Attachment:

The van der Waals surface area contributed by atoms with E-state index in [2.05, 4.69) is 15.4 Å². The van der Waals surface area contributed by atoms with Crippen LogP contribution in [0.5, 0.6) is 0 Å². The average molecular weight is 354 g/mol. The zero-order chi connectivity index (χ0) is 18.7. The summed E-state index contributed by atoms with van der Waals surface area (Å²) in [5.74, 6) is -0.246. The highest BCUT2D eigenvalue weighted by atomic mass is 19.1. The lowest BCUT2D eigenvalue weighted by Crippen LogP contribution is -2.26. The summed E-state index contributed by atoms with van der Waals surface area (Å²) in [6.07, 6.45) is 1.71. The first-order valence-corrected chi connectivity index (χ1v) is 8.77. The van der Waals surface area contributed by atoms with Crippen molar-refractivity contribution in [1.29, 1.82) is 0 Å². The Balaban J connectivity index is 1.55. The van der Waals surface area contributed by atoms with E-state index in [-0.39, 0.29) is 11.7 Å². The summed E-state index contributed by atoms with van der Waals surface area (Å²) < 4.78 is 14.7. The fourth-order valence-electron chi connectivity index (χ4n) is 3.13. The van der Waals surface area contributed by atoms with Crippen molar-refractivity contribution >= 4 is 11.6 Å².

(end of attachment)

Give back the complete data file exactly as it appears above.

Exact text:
The van der Waals surface area contributed by atoms with E-state index in [2.05, 4.69) is 15.4 Å². The van der Waals surface area contributed by atoms with Crippen LogP contribution in [0.5, 0.6) is 0 Å². The average molecular weight is 354 g/mol. The zero-order chi connectivity index (χ0) is 18.7. The summed E-state index contributed by atoms with van der Waals surface area (Å²) in [5.74, 6) is -0.246. The highest BCUT2D eigenvalue weighted by atomic mass is 19.1. The lowest BCUT2D eigenvalue weighted by Crippen LogP contribution is -2.26. The summed E-state index contributed by atoms with van der Waals surface area (Å²) in [6.07, 6.45) is 1.71. The first-order valence-corrected chi connectivity index (χ1v) is 8.77. The van der Waals surface area contributed by atoms with Crippen molar-refractivity contribution in [1.29, 1.82) is 0 Å². The Balaban J connectivity index is 1.55. The van der Waals surface area contributed by atoms with E-state index in [-0.39, 0.29) is 11.7 Å². The summed E-state index contributed by atoms with van der Waals surface area (Å²) < 4.78 is 14.7. The fourth-order valence-electron chi connectivity index (χ4n) is 3.13. The van der Waals surface area contributed by atoms with Crippen molar-refractivity contribution >= 4 is 11.6 Å².